16. Quantum criticality of the two-channel pseudogap Anderson model: universal scaling in linear and non-linear conductance

    NASA Astrophysics Data System (ADS)

    Wu, Tsan-Pei; Wang, Xiao-Qun; Guo, Guang-Yu; Anders, Frithjof; Chung, Chung-Hou

    2016-05-01

    The quantum criticality of the two-lead two-channel pseudogap Anderson impurity model is studied. Based on the non-crossing approximation (NCA) and numerical renormalization group (NRG) approaches, we calculate both the linear and nonlinear conductance of the model at finite temperatures with a voltage bias and a power-law vanishing conduction electron density of states, {ρ\\text{c}}(ω )\\propto |ω -{μ\\text{F}}{{|}r} (0  <  r  <  1) near the Fermi energy {μ\\text{F}} . At a fixed lead-impurity hybridization, a quantum phase transition from the two-channel Kondo (2CK) to the local moment (LM) phase is observed with increasing r from r  =  0 to r={{r}\\text{c}}<1 . Surprisingly, in the 2CK phase, different power-law scalings from the well-known \\sqrt{T} or \\sqrt{V} form is found. Moreover, novel power-law scalings in conductances at the 2CK-LM quantum critical point are identified. Clear distinctions are found on the critical exponents between linear and non-linear conductance at criticality. The implications of these two distinct quantum critical properties for the non-equilibrium quantum criticality in general are discussed.

  17. Modal identification based on Gaussian continuous time autoregressive moving average model

    NASA Astrophysics Data System (ADS)

    Xiuli, Du; Fengquan, Wang

    2010-09-01

    A new time-domain modal identification method of the linear time-invariant system driven by the non-stationary Gaussian random force is presented in this paper. The proposed technique is based on the multivariate continuous time autoregressive moving average (CARMA) model. This method can identify physical parameters of a system from the response-only data. To do this, we first transform the structural dynamic equation into the CARMA model, and subsequently rewrite it in the state-space form. Second, we present the exact maximum likelihood estimators of parameters of the continuous time autoregressive (CAR) model by virtue of the Girsanov theorem, under the assumption that the uniformly modulated function is approximately equal to a constant matrix over a very short period of time. Then, based on the relation between the CAR model and the CARMA model, we present the exact maximum likelihood estimators of parameters of the CARMA model. Finally, the modal parameters are identified by the eigenvalue analysis method. Numerical results show that the method we introduced here not only has high precision and robustness, but also has very high computing efficiency. Therefore, it is suitable for real-time modal identification.

  18. A continuous function model for path prediction of entities

    NASA Astrophysics Data System (ADS)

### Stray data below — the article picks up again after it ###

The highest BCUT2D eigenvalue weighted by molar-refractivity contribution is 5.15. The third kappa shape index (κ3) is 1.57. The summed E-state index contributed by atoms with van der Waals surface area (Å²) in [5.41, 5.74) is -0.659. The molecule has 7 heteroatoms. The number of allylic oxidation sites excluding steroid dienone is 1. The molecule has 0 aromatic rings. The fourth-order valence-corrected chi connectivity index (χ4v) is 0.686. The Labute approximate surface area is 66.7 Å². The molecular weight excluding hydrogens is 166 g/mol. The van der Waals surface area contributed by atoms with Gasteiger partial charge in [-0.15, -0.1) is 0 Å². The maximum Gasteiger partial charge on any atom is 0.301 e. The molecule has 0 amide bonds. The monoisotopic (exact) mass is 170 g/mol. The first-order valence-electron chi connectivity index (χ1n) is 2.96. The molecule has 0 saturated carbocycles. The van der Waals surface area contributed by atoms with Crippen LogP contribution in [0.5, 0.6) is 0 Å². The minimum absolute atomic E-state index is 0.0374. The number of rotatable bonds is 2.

Nanda, S.; Pray, R.

    2007-04-01

    As militaries across the world continue to evolve, the roles of humans in various theatres of operation are being increasingly targeted by military planners for substitution with automation. Forward observation and direction of supporting arms to neutralize threats from dynamic adversaries is one such example. However, contemporary tracking and targeting systems are incapable of serving autonomously for they do not embody the sophisticated algorithms necessary to predict the future positions of adversaries with the accuracy offered by the cognitive and analytical abilities of human operators. The need for these systems to incorporate methods characterizing such intelligence is therefore compelling. In this paper, we present a novel technique to achieve this goal by modeling the path of an entity as a continuous polynomial function of multiple variables expressed as a Taylor series with a finite number of terms. We demonstrate the method for evaluating the coefficient of each term to define this function unambiguously for any given entity, and illustrate its use to determine the entity's position at any point in time in the future.

  19. Modeling discrete and continuous entities with fractions and decimals.

    PubMed

    Rapp, Monica; Bassok, Miriam; DeWolf, Melissa; Holyoak, Keith J

    2015-03-01

    When people use mathematics to model real-life situations, their use of mathematical expressions is often mediated by semantic alignment (Bassok, Chase, & Martin, 1998): The entities in a problem situation evoke semantic relations (e.g., tulips and vases evoke the functionally asymmetric "contain" relation), which people align with analogous mathematical relations (e.g., the noncommutative division operation, tulips/vases). Here we investigate the possibility that semantic alignment is also involved in the comprehension and use of rational numbers (fractions and decimals). A textbook analysis and results from two experiments revealed that both mathematic educators and college students tend to align the discreteness versus continuity of the entities in word problems (e.g., marbles vs. distance) with distinct symbolic representations of rational numbers--fractions versus decimals, respectively. In addition, fractions and decimals tend to be used with nonmetric units and metric units, respectively. We discuss the importance of the ontological distinction between continuous and discrete entities to mathematical cognition, the role of symbolic notations, and possible implications of our findings for the teaching of rational numbers. PMID:25401267

  20. Coaction versus reciprocity in continuous-time models of cooperation.

    PubMed

    van Doorn, G Sander; Riebli, Thomas; Taborsky, Michael

    2014-09-01